A major business group on Monday cast doubt on New York City’s newly announced COVID-19 vaccine mandate for private workers, noting that a similar measure attempted by President Joe Biden’s administration was blocked by a federal court.
“Inconsistent policies at the federal, state, and city levels are not helpful and it is unclear who will enforce a mayoral mandate, and whether it is even legal,” Kathryn Wylde, head of the Partnership for New York City, told news outlets in a statement.
“President Biden’s vaccine mandate on employers with over 100 employees is currently held up by litigation and it is hard to imagine that the mayor can do what the president is being challenged to accomplish,” she added.
Earlier Monday, New York City Mayor Bill de Blasio said private workers must get vaccinated by Dec. 27 or face termination.
He said a major impetus behind the move is the Omicron variant of the CCP (Chinese Communist Party) virus, which causes COVID-19.
Eight cases have been detected in the entire state so far, though some experts believe the variant could spread quickly.
Federal courts have blocked many of the Biden administration’s mandates, including one that sought to force every employer with 100 or more workers to require proof of vaccination or testing. An appeals court panel said last month the business mandate raised “grave statutory and constitutional issues” and later called it “staggeringly overbroad.”
The New York City mandate did not appear to have a testing opt-out. The only stated exceptions so far are for employees who work from home and for businesses that have zero employees apart from the owner. Officials promised to release more details next week.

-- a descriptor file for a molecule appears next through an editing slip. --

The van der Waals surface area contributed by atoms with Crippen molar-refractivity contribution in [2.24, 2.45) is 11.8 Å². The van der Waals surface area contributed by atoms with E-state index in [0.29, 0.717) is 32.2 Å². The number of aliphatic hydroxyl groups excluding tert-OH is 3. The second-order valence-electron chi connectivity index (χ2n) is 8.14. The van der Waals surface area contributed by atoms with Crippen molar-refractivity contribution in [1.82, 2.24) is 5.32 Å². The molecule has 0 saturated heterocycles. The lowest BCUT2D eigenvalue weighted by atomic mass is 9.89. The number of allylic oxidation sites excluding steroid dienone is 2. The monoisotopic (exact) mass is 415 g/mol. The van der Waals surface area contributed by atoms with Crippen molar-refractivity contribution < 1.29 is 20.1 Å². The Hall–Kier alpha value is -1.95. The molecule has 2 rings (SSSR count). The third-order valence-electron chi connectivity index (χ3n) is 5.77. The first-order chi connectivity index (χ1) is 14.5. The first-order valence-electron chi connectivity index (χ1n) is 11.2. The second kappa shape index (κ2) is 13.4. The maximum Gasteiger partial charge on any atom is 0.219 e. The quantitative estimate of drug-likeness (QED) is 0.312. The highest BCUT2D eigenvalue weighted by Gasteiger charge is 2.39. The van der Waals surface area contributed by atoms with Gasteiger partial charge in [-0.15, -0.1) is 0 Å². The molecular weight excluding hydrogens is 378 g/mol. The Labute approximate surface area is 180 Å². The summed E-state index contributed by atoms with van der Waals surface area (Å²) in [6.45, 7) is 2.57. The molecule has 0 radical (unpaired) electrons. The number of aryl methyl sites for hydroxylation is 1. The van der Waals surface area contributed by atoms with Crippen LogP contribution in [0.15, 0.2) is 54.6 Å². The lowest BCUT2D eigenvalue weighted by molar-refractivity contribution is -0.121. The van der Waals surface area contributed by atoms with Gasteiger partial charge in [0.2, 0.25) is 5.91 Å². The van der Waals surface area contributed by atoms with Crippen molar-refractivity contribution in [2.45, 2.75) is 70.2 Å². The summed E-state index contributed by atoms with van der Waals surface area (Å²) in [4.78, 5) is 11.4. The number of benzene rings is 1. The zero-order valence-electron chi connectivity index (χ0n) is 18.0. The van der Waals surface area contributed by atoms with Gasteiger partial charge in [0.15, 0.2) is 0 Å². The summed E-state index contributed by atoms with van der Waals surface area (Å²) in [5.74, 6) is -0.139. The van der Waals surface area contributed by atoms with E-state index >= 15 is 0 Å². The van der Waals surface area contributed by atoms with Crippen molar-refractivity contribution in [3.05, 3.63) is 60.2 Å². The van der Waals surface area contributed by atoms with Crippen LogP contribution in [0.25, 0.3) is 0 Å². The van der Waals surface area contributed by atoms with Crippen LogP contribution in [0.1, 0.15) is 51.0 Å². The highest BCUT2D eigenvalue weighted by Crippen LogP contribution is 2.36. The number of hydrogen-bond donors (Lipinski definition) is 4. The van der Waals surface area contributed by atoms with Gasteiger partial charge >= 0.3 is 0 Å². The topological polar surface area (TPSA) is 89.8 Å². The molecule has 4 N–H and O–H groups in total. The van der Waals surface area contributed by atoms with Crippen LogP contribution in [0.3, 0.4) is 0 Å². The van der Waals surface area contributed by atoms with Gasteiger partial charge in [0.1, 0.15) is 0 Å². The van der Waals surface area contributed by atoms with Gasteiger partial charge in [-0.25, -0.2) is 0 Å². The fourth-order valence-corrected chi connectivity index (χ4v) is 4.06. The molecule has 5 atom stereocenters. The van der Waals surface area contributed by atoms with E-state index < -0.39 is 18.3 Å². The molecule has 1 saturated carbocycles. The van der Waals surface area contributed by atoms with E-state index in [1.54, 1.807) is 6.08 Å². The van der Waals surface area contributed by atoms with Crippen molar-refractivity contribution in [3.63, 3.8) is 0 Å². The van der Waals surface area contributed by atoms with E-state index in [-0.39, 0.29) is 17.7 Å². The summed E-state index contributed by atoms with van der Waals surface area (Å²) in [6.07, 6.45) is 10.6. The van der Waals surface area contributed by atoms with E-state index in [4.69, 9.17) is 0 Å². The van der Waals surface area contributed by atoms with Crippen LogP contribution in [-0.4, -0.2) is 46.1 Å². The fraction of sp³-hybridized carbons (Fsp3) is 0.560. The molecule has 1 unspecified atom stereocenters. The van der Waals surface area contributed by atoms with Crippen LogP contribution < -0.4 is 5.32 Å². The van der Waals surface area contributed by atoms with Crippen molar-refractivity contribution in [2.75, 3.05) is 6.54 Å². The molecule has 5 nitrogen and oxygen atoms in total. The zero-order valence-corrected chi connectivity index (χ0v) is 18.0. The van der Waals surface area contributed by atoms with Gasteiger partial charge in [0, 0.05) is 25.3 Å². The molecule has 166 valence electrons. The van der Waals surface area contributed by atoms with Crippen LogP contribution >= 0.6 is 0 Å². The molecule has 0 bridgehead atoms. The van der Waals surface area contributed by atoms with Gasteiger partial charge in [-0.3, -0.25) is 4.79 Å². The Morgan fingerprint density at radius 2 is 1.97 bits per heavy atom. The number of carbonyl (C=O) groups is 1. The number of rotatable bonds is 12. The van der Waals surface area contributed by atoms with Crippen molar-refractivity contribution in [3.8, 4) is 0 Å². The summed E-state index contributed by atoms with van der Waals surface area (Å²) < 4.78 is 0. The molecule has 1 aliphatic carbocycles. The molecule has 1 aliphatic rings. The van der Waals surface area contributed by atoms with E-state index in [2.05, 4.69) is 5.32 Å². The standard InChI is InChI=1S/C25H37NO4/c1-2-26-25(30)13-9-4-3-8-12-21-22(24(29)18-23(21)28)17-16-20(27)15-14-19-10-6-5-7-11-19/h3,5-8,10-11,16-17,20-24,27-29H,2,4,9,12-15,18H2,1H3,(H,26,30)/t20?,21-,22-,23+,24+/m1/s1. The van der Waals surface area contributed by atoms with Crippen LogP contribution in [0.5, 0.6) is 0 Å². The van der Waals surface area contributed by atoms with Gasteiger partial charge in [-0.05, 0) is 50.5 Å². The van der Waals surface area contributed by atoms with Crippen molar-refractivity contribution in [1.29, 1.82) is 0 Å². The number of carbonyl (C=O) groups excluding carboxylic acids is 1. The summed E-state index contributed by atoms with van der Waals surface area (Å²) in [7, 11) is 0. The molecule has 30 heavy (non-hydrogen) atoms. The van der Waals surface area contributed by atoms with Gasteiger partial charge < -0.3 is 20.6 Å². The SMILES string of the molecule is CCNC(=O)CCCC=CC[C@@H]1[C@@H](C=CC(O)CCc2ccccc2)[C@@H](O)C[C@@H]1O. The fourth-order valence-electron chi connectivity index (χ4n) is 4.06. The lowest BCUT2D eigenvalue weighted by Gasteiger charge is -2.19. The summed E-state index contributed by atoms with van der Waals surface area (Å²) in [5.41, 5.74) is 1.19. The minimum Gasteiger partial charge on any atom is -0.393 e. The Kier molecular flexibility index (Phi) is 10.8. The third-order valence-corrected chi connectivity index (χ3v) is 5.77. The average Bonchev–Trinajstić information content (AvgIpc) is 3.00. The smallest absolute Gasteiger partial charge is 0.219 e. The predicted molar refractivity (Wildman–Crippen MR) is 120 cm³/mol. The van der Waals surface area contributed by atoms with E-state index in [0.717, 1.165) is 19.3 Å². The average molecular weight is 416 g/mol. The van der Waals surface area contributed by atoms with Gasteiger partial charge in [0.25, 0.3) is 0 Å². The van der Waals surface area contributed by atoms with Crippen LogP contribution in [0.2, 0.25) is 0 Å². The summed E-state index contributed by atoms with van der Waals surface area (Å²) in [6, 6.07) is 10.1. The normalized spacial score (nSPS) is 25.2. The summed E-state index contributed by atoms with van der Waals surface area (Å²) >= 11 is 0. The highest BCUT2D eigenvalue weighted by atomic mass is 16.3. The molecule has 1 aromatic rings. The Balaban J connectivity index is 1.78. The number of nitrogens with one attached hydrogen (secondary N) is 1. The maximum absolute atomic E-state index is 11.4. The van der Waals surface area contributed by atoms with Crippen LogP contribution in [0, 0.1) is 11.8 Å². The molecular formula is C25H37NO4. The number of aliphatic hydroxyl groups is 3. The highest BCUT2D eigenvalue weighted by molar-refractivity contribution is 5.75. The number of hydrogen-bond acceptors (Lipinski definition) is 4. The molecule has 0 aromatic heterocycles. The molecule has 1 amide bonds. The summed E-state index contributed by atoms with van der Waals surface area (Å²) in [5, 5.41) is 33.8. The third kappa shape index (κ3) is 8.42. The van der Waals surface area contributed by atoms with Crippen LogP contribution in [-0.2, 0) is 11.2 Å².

Wylde said businesses weren’t consulted before the mandate was announced, an allegation challenged by the mayor, who leaves office next month after term limits prevented him from running for another four years.
“There was a lot of dialogue with the business community in advance,” the Democrat said.
A host of companies in New York City, including those providing child care and private schools, were already mandated to require vaccination.
“We’ve done it with a big swath of our business community already, and I think this next step is going to be something really the vast majority of businesses are going to embrace and work with us to get done,” de Blasio said.
The new order will affect roughly 184,000 businesses, according to Dr. Dave Chokshi, the city’s health commissioner.
New York’s Mayor-elect Eric Adams has not commented on the looming mandate. His campaign did not return requests for comment.
De Blasio said he gave Adams an update last week on what his administration is doing.
“I’ll let him speak for himself about what he thinks about each approach, but he has been tremendously clear that he respects the health care professionals and their guidance,” he said.